‘Secret Headquarters’ Review: A Subpar Superhero Series-Starter


The archetypal portrayal of heroic fathers is one of good, upstanding men teaching the sons who look up to them fundamental life lessons. But writer-directors Henry Joost and Ariel Schulman (“Catfish”) expand on this conceit in “Secret Headquarters,” their family-friendly feature for the Paramount+ streaming service. Centered on a teen who discovers his aloof, neglectful father is the world’s most formidable superhero, this action-adventure delivers a modicum of skill and smarts, though it ultimately winds up as forgettable as its generic title.

Fourteen-year-old Charlie (Walker Scobell) is used to his dad Jack (Owen Wilson) abandoning their plans for work. From baseball games to big school achievements, his father has missed out on every important event. Only Charlie doesn’t know his put-upon pop is busy saving the world, one disaster at a time. A decade prior, Jack unwittingly became a part of something extraordinary when a glowing space orb crash landed on Earth, bestowing him with visions of prophesied mass destruction and the otherworldly power to save the planet. Yet, in those precious years since, he’s failed to create a healthy work-life balance, getting divorced from Charlie’s caring mom Lily (Jessie Mueller) and fracturing their family unit.

Things don’t change for the pair until dad abandons Charlie on a mission. Soon the lonely teen, his quick-witted bestie Berger (Keith L. Williams), his street-savvy crush Maya (Momona Tamada) and her candid social media influencer pal Lizzie (Abby James Witherspoon) stumble upon Jack’s super-secret headquarters in the family’s cabin in the woods. This gives them the chance to play with a cornucopia of alien technology, but also summons war monger/profit Ansel Argon (Michael Peña), who is hunting for the orb with his bitter head of security Captain Irons (Jesse Williams) and a fleet of henchmen. As the baddies search the compound, the teens are called upon to defend the turf until Jack figures out his greater mission is at home.

They don’t call this “Secret Headquarters” for nothing: These characters spend an inordinate amount of time in the basement lair. The film’s elongated second act is set in this singular space, showing the teens hiding, fighting and occasionally outsmarting the adult mercenaries. The filmmakers incorporate some production design elements into the combat and conflict as a nifty way to make full use of the location. However, with its dark, bland aesthetic and the action’s repetitive use of the otherworldly tech, these sequences zap the film of energetic momentum — at least until it’s time to break out to the climactic third-act set-piece at the school dance.

Our suspension of disbelief is tested frequently, not so much in terms of the genre, but in the context of human relationships. It strains credulity that Irons, given his intellect and military background, doesn’t realize his boss is evil. It’s certainly no surprise to us. The final scene leaves us with more questions than answers, specifically surrounding the fix of this formerly fractured family. The filmmakers want us to believe these are real people overcoming real issues — and divorce and parental abandonment are certainly troubling. Yet here they’re treated as “reel issues,” movie problems with hand-waved quick fixes simply to get to a happy ending. As a result, the story bypasses any sense of earned emotional gratification.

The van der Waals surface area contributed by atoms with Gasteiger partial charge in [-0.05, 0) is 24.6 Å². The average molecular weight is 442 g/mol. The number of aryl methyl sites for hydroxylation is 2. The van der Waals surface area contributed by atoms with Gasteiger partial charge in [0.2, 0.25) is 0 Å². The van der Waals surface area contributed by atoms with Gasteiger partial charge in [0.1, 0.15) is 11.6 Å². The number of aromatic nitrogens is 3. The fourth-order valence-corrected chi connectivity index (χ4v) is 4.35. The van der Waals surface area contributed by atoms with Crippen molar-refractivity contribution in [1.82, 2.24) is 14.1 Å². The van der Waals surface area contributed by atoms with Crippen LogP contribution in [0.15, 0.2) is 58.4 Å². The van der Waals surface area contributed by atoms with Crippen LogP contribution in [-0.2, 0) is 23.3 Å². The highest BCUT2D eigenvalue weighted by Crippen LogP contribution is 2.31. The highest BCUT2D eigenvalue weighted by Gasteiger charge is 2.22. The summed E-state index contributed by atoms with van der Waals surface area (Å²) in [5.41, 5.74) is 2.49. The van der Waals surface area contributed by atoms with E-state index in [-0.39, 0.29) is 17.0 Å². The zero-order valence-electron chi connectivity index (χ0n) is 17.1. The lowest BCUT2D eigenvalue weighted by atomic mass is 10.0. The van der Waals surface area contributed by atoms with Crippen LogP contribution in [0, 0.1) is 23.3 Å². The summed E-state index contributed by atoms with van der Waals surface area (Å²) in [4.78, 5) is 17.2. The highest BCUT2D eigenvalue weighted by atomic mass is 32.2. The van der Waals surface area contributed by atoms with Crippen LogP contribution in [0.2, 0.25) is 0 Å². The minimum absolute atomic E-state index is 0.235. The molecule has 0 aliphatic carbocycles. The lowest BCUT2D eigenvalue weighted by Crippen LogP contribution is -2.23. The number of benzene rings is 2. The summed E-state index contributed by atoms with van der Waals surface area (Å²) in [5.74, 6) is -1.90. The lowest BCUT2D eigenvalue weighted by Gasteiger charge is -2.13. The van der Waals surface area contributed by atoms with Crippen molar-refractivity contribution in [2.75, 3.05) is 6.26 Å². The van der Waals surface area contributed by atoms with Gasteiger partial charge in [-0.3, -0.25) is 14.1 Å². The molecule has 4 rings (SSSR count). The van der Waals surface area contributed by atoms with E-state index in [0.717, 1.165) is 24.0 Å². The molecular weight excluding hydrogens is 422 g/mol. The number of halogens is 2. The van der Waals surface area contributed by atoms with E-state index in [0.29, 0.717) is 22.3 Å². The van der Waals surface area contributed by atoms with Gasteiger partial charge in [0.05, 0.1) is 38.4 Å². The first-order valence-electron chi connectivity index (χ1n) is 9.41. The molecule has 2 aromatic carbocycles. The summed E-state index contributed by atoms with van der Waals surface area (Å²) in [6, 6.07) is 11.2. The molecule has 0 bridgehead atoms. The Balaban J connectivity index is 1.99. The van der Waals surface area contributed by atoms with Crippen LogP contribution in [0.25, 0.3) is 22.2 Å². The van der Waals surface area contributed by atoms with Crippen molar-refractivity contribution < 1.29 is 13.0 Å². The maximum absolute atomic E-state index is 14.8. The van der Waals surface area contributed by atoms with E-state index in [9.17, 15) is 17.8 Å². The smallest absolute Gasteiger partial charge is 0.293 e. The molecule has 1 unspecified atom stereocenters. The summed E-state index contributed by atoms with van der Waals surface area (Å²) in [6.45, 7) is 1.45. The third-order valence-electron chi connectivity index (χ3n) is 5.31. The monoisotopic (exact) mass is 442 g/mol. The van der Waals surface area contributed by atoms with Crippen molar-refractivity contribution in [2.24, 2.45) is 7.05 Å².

Not only is this missing genuine, heartfelt father-son and mom-dad make-up moments (one talk in a car and one post-fight chat do not sincere apologies make), it also lacks tangible journeys for both father and son protagonists. There’s little growth exhibited by either when it comes to mending their relationship woes. Their arcs lack clear definition beyond both experiencing an inevitable softening of their hearts. Their key compromises less the impact of the resolution, leading to many larger, long-lasting concerns. Plus, the space orb is less a gift than a curse, yet it’s bafflingly showcased as the former.

Blessedly, this isn’t totally an exercise in frustrating creative choices. Screenwriters Christopher Yost, Josh Koenigsberg, Joost and Schulman (working from a story by Yost) do a great job of world-building, even if they borrow a bit too heavily from the “Iron Man” franchise. They construct their kiddie characters as three-dimensional beings who, when failing or being underestimated, learn from mistakes and rise above — more so than the adults featured. For the teens, heartrending sentiments on teamwork, friendship and forgiveness are given sufficient time to land and reverberate.

Each cast member is given a big movie moment to shine, from Peña’s breathless break at a water fountain (showcasing his gift for comedic vamping) to Witherspoon fully leaning into a whiny teen girl act as a distraction technique (demonstrating she inherited the same comedic instincts as her Aunt Reese). Scobell, as previously spotlit this summer in “The Adam Project,” adeptly holds his own as the underdog hero against Wilson. He also nimbly fits into the ensemble, especially in scenes that show off his chemistry with Williams, the film’s hilarious standout, and Tamada, whose droll delivery works perfectly for her character and the comedic undertones.

With a solid cast, healthy sense of humor and polished visual effects, the film rises above so many of the sub-cinematic slogs littering the streaming fray. Expecting it to be memorable proves to be a big ask from the filmmakers, despite their hunger for a Marvel-style, Amblin-esque franchise starter. Still, the ease with which we forget its blights might just be the project’s real superpower.

Leave a Comment